Artificial Eye release A Separation onto separate Blu-ray and DVD editions on November the 21st. For reviewing purposes they supplied a Blu-ray and it is this edition that will be considered.

The disc is encoded for all regions and comes with a collection of interviews as supplementary material. The film itself retains the original aspect ratio of 1.85:1 and comes with a choice of soundtracks, both in the original Persian. One is a DTS-HD Master Audio option in 3.0, the other is a linear PCM offering in stereo. As would be expected from such a recent production both the image and the soundtrack are clean throughout. The former demonstrates, at times, a wonderful level of detail, although at others the overall results can be a little softer than expected. The lack of consistency makes me wonder whether such changes in clarity are inherent in the film itself, though such concerns are muddied by the intermittent appearance of heavy edge enhancement (the opening scene in particular leads to expect worse than is true of the film as a whole). For the most part this is a very good transfer, however, with a consistent grain present and an undoubted step up from the standard definition release will provide. The soundtrack, which has to deal almost solely with dialogue, is excellent and poses no problems whether in 3.0 or 2.0. The English subtitles, meanwhile, are optional.

The extras would appear to have been ported over from the French edition. Here we find three interviews, two of which are with director Asghar Farhadi. In the first, totalling eight minutes, he talks about his career in film prior to A Separation which allows for plenty of clips (all of which are especially enticing given their lack of UK distribution). This piece also concludes with footage of him being awarded the Golden Bear at the Berlin Film Festival by Isabella Rossellini. In the second interview, which runs for a longer fifteen minutes, he focuses entirely on A Separation, noting its documentary veneer, the influence of Bergman’s Scenes from a Marriage and describing the film as a detective story without a detective. The other interview is with actress Leila Hatami, who plays Simin. This one is nine minutes in length and discusses both Hatami’s earlier performances (her career began as the teenaged star of Dariush Mehrjui’s Leila) and Farhadi’s working methods, the latter again emphasising the documentary nature of the film as well as its lack of sentimentality. As with the main feature all of the interviews come with optional English subtitles. Rounding off the package we also find the theatrical trailer.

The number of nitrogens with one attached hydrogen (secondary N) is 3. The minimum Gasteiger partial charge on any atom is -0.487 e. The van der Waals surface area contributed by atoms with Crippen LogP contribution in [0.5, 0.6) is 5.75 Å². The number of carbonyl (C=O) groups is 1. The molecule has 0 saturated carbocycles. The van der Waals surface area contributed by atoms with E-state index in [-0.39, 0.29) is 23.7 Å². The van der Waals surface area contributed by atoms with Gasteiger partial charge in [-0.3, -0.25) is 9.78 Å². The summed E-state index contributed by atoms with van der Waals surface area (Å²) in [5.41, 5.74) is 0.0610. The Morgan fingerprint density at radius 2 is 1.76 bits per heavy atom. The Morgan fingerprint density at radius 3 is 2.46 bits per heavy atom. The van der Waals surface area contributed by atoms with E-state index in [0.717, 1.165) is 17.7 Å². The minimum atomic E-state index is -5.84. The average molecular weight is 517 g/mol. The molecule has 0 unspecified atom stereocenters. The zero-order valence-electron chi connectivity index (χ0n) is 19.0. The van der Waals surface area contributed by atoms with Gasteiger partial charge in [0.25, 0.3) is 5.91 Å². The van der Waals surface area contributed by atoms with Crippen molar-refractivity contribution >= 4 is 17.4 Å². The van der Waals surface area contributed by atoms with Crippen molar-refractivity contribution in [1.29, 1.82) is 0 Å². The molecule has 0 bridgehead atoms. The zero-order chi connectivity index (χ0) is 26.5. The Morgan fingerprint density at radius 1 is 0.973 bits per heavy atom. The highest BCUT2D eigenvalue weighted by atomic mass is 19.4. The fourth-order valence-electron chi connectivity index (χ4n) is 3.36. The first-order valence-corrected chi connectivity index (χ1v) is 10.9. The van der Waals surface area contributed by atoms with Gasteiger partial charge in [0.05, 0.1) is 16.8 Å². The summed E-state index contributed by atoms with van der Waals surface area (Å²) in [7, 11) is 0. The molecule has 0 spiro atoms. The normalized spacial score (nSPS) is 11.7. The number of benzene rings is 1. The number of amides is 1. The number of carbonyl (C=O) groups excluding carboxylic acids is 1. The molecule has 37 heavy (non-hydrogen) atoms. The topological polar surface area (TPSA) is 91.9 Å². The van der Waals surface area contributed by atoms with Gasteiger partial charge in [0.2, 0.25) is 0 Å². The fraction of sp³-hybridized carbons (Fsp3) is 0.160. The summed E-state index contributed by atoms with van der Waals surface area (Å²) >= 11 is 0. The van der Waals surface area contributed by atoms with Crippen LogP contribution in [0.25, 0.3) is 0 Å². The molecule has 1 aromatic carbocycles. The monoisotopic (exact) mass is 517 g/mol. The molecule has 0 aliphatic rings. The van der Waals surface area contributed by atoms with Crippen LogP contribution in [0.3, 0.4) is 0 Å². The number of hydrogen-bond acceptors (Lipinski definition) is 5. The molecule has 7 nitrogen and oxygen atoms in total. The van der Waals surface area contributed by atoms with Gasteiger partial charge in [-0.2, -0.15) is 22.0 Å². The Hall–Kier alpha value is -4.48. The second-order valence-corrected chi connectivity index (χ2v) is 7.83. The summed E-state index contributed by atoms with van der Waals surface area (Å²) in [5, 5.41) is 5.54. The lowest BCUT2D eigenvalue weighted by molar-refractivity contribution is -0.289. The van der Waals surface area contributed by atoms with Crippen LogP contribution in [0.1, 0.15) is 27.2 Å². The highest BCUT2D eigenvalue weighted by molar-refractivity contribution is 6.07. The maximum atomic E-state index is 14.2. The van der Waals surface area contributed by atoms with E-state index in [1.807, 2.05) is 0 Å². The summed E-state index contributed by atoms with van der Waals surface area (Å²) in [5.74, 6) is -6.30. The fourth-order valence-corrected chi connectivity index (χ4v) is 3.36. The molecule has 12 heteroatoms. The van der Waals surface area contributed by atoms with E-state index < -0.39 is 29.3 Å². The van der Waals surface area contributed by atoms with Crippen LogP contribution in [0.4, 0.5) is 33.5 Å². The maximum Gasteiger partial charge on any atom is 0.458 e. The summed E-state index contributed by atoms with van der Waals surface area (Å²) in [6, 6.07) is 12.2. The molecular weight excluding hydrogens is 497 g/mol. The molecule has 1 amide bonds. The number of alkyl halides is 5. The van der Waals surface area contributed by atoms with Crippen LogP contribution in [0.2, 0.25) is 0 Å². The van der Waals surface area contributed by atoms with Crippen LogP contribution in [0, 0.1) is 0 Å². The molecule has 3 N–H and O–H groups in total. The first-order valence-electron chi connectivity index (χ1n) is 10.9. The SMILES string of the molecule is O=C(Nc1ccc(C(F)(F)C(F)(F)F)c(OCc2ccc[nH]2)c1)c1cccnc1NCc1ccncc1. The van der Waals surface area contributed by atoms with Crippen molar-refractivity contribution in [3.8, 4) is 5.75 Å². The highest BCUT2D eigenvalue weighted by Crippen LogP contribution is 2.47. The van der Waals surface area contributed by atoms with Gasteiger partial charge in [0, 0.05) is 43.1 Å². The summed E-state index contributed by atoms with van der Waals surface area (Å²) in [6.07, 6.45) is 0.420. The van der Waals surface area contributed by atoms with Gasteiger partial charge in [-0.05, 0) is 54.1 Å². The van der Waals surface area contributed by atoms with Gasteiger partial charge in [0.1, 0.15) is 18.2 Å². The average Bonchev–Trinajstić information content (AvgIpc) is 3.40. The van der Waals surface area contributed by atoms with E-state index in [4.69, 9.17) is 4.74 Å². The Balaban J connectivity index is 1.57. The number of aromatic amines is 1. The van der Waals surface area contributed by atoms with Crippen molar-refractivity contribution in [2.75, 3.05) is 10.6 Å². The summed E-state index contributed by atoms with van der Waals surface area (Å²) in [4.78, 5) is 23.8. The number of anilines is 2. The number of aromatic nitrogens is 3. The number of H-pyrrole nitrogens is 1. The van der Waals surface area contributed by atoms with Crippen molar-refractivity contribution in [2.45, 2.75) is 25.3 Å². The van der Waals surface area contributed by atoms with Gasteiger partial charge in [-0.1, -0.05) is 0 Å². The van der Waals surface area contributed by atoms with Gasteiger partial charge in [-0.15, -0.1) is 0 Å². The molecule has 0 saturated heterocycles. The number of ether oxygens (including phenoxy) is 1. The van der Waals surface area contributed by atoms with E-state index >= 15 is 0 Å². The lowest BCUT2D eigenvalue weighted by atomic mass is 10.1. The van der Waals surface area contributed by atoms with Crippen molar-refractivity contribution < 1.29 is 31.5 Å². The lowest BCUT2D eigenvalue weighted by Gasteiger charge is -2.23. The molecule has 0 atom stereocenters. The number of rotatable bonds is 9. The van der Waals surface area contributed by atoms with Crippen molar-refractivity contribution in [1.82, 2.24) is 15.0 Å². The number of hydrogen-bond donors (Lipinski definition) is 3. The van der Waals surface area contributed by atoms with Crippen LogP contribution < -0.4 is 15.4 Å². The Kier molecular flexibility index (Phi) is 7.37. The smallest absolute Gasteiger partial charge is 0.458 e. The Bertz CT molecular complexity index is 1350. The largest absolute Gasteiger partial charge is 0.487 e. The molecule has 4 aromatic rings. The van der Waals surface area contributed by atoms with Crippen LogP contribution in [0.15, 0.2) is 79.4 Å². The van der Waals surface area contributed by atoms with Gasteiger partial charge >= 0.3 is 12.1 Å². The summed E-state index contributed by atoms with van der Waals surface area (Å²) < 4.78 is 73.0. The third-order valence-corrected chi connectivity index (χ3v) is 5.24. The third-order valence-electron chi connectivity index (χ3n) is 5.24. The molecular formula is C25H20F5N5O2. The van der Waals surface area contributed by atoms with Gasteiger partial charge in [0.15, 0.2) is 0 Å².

7 out of 10